FSRN Weekly Edition – February 6, 2015
- Proposed reforms to corporate tax code included in Obama’s $4 trillion budget request
- The wheels of Congress begin to move on bilateral relations with Cuba
- Deadly airstrikes and rocket attacks across Syria
- Turkish authorities charge Dutch journalist spread “terrorist propaganda” via social media
- Mexican authorities discover 61 bodies in an abandoned crematorium in Guerrero
- Survivors of acid attacks call on Indian government to implement preventative and rehabilitative measures
- California to make condoms available in prisons statewide
This week President Barack Obama unveiled his $4 trillion budget proposal for fiscal year 2016. And while the president’s blueprint includes many provisions that aim to modify or expand existing policies, Obama has also proposed some new ideas – especially when it comes to corporate tax reform. Ashley Westerman reports from Washington, DC.
In other news from Capitol Hill, Congress has started to examine how – or if – to move forward on rebuilding bilateral relations with Cuba. Anthony J. Rivera reports.
Deadly airstrikes and rocket attacks across Syria
Airstrikes and rocket attacks across Syria this week have killed at least 185 civilians and injured as many as five thousand. That’s according to the Syrian Observatory for Human Rights, an organization that documents the violence of the country’s ongoing civil war.
Since late January, Damascus has sustained some of the worst damage it’s seen in at least a year as government forces and rebel fighters once again turn the capital city into a battleground.
Reports from within Syria are hard to verify given violence targeting journalists. But a video posted to YouTube on February 5th under the username Yasser Dumaini shows bombed out scenes in the streets of Douma. The air is thick with settling dust as people sift through rubble. The sound of an airplane overheads send people running for cover, including the videographer.
Meanwhile, Jordan has announced it will increase air strikes within Syria after the so-called Islamic State murdered a Jordanian fighter pilot by burning him alive on video.
In the Kurdish region of Syria, forces with the Kurdish People’s Protection Units – or YPG – forced Islamic State militants to retreat from the city of Kobane late last month. The Kurdish fighters have since retaken dozens of villages in the region near Syria’s border with Turkey.
The UN estimates the civil war in Syria has killed more than 200 thousand people and displaced well over three million since fighting began four years ago.
In Turkey, a European freelance journalist faces prison following an indictment on charges she spread pro-militant Kurdish propaganda over social media. The case is raising alarm bells as it’s the first time Turkey has targeted foreign journalists in more than a decade. FSRN’s Jacob Resneck reports from Istanbul.
In Mexico, authorities have discovered 61 decomposing bodies in an abandoned crematorium in Acapulco in the southern state of Guerrero.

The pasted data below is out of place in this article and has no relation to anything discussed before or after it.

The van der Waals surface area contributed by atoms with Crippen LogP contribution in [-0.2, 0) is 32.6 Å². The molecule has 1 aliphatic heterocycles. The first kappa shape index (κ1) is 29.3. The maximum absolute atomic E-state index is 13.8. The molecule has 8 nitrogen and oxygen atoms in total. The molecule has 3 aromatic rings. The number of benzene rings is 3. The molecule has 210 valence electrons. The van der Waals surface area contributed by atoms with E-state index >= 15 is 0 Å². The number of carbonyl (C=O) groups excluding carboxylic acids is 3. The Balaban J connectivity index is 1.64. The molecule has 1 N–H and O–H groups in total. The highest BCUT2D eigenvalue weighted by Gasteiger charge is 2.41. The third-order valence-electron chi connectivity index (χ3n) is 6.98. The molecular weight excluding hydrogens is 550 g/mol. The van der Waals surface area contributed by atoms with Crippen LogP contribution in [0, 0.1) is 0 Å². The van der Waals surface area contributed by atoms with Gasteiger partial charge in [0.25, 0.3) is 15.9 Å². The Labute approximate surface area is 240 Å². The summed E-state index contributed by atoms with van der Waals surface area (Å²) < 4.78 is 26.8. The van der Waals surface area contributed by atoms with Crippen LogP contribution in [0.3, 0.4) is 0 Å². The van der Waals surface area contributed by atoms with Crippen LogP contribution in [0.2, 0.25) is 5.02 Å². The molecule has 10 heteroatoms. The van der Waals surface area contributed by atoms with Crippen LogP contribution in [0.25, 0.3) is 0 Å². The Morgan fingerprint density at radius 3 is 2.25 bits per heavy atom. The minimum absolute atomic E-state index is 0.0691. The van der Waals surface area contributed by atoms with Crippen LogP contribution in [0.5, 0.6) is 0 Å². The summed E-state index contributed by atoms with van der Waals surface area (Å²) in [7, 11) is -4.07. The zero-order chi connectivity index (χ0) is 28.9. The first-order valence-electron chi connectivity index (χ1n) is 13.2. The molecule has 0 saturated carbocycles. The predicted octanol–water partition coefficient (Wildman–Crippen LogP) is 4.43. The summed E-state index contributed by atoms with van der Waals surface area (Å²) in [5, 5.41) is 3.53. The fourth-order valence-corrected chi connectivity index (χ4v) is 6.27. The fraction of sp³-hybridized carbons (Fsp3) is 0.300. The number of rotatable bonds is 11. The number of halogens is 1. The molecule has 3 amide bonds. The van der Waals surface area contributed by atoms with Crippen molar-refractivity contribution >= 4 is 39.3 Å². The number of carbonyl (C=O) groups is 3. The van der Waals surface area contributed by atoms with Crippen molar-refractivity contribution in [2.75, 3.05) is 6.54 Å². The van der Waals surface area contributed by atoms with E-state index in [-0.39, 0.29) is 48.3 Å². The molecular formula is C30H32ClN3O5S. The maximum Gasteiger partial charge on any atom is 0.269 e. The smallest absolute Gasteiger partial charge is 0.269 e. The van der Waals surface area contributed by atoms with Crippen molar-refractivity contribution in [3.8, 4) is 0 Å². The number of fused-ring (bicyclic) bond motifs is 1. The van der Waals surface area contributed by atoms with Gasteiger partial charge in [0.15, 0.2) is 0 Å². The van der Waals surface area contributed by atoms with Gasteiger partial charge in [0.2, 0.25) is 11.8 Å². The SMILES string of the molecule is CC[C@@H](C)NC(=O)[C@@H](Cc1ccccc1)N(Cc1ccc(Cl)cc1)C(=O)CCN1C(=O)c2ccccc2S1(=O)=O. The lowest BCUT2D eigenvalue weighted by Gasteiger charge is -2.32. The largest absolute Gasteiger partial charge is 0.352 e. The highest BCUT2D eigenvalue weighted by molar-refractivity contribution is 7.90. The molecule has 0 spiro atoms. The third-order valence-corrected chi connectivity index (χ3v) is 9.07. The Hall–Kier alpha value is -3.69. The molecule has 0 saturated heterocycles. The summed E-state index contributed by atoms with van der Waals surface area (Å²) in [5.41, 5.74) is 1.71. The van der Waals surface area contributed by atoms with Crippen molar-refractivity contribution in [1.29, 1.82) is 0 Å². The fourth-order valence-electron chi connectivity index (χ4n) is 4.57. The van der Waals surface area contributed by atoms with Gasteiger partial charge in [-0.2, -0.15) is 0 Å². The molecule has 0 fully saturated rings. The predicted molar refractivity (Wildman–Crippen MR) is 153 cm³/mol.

Residents of the community near the facility reportedly complained to police about a putrid smell coming from the building, which is located along a major thoroughfare in the resort city. Local and state police, as well as military personnel, emptied the building between the late night hours of Thursday and early Friday.
Guerrero is the Mexican state where 43 students from the Ayotzinapa teachers college disappeared in September after they were taken into custody by municipal police in the small city of Iguala.
As of deadline, little official information was available on the 61 bodies found in the abandoned crematorium in Acapulco. A local newspaper, El Sur de Acapulco, reported most of the bodies were male, many had been wrapped in sheets and all had been covered with quicklime.
While multiple mass graves containing dozens of bodies have been uncovered in Mexico in recent years, the case involving the crematorium is the first of its kind.
More than 22 thousand people have gone missing without a trace in Mexico in the last eight years according to official figures, but human rights groups say the real number of the so-called “disappeared” is likely much higher.
Each year about 1500 acid attack cases are reported around the world. According to the UK-based Acid Survivors Trust International, the actual figure could be much higher because many victims are reluctant to come forward. A large number of these cases occur in South Asia. While overall the region has shown some progress in recent years, acid attacks in India appear to be on the rise. Alarmed by the increase, acid attack survivors have launched a campaign to demand immediate measures to help prevent attacks and rehabilitate survivors. Bismillah Geelani reports from New Delhi.
Last September, California Governor Jerry Brown signed a bill mandating that condoms be available in all of the state’s 34 adult prisons. It’s still unclear just how widely the prophylactics will be accessible in the prisons, and a number of models are under consideration. California is only the second state, after Vermont, to provide condoms to inmates. Health advocates say condoms in corrections facilities can save lives and prevent the spread of disease. But laws against sex in lock up, fears of illicit use and perhaps a lack of political will mean California may be the last state to do this for a while. FSRN’s Larry Buhl has more.